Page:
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The Daily Wildcat

The Daily Wildcat


Officials discuss marijuana legalization


Courtesy of Arizona Sonora News Service / Pixabay

Recreational use of marijuana is in the works of becoming legal in 2016.

With marijuana use becoming more accepted in the U.S. and the legalization of it in Washington and Colorado, it is only legal to 50,000 Arizona residents.

That could change in the years ahead.

The Marijuana Policy Project of Arizona is pushing for the legalization of the recreational use of marijuana in 2016 to be voted on the next big election round.

In 2010, Arizona enacted the law to allow for medical marijuana. Two years later, the first dispensary opened in Phoenix. Arizona is one of the 24 states that allows for the medical usage of marijuana.

The qualifications to receive a medical card in Arizona are much stricter than California. A doctor’s recommendation will provide a medical marijuana card in California. Proof of a severe illness such as cancer, HIV, AIDS, glaucoma and so on is required to obtain a medical card in Arizona.

Although the medical laws are starting to slowly change in regards to marijuana, the legal laws are not. The Arizona County Attorney and Sheriff’s Association opposes the legalization. It argues that marijuana is addictive, harmful to the adolescent brain, can lead to mental illnesses and risky behaviors.

Sgt. Chris Widmer of the Tucson Police Department states that law enforcement officials are still enforcing the same rules that they always have.

“I don’t believe that the attitude law enforcement officials have toward marijuana has changed much,” Widmer said. “The consequences of getting caught with it illegally are still the same as before.”

Widmer said that further decisions about the legalization of marijuana in Arizona depends on how the other states that legalize it handle it.

“We are seeing a lot of people abusing the medical card by selling or growing it, both which are felonies,” Widmer said.

Republican House Rep. Ethan Orr of Tucson is one of the first conservative lawmakers to side toward legalizing the recreational use of marijuana in Arizona. He initially opposed the medical marijuana policy but had a change of heart once he saw firsthand how marijuana helped people as they were fighting life-threatening illnesses such as cancer and multiple sclerosis.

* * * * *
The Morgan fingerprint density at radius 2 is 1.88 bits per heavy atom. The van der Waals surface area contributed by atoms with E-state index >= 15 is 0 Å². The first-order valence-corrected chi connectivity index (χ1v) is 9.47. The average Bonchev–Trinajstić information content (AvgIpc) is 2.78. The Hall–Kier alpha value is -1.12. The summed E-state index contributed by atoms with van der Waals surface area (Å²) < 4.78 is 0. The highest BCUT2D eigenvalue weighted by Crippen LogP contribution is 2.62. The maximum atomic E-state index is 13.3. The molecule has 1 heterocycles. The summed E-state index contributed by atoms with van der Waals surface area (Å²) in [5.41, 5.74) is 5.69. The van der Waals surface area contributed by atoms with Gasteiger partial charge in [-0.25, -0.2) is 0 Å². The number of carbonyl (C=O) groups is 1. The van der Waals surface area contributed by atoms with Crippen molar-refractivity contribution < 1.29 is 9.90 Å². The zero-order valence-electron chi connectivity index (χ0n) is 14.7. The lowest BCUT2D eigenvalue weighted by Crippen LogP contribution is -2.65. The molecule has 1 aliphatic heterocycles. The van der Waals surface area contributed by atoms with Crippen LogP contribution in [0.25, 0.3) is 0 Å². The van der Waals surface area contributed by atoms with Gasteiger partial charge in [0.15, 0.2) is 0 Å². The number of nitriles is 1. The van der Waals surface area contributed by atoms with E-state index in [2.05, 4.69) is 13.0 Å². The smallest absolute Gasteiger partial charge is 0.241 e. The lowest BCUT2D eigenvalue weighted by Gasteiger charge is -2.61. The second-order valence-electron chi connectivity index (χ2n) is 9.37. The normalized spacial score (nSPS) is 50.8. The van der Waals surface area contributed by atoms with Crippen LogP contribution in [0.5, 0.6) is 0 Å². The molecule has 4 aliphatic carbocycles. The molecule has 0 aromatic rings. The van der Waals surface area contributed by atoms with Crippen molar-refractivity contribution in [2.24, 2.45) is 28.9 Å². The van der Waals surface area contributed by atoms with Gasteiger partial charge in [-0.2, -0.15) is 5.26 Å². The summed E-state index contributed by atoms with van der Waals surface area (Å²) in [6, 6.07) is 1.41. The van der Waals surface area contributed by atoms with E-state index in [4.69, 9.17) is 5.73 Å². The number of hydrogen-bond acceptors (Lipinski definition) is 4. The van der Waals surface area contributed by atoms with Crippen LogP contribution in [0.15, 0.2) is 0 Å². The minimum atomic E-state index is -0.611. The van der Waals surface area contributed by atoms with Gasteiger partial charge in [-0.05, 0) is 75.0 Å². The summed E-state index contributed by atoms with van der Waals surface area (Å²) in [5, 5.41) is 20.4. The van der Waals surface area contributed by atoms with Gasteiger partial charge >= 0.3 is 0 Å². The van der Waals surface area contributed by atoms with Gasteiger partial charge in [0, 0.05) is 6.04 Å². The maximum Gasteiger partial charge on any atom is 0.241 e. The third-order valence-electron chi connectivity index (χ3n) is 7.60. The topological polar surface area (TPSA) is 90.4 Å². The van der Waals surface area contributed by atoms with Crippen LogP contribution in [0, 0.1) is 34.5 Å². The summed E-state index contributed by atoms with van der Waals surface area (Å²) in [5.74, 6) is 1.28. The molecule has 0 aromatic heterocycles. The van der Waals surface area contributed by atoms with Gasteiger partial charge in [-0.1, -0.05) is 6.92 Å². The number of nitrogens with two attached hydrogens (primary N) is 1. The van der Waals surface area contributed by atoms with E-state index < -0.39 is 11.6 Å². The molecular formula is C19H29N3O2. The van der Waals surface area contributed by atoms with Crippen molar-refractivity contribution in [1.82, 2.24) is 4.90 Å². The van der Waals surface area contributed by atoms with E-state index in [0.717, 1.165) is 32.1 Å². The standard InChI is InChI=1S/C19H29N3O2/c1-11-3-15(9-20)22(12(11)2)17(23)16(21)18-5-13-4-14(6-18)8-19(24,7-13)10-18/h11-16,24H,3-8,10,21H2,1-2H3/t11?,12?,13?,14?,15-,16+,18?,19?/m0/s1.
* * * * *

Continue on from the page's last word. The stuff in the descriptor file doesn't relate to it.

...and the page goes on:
“I’m surprised by how little support I’ve been getting since I have stated that I want marijuana to be legalized in Arizona,” Orr said. “But it all comes down to do people want to fund the cartel or the state?”

Orr is talking to law enforcement officials in Colorado to see how they are handling the legalization of cannabis in their state. So far, it hasn’t led to any hardcore drugs and the use of it through youth has statistically gone down, he said.

“We have spent $75-$100 million specifically for marijuana arrests in Arizona,” Orr said. “The legalization would bring in $100 million for tax revenue, which would help fund law enforcement and education.”

Orr said taxing and regulating marijuana would help to control the drug use.

The communications manager of the Marijuana Policy Project Morgan Fox believes the time has come for new law.

“Once people see the failures of marijuana prohibition, and recognize that marijuana is far safer than alcohol, they are more open to having a conversation about how we can take this substance out of the hands of criminals and regulate it effectively without punishing responsible adults for using the safer substance,” Fox said.

In Arizona, getting caught with less than two pounds of marijuana results in a misdemeanor. Anything over two pounds is a felony. Intent to sell, traffic or manufacture are also felonies. Possession of marijuana in comparison to possession of narcotics, such as cocaine, heroin and opium, is a much lesser charge.

According to the National Organization for the Reform of Marijuana Laws, 30 percent of the U.S. population lives with some form of marijuana decriminalization. Through academic and government studies, it was found that these decriminalization laws have not contributed to a rise in the consumption of marijuana nor negatively affected teens attitudes toward drugs.

“As more states change their marijuana policies toward sensible regulation instead of prohibition, public support has been increasing nationally,” Fox said. “A lot of this is due to the fact that we can look at the implementation of such policies in Colorado and Washington and see the benefits, as well as none of the things opponents tried to scare voters about coming to pass.”


Tania Mashkoory is a reporter for Arizona Sonora News Service. This article originally came from the Arizona Sonora News Service.

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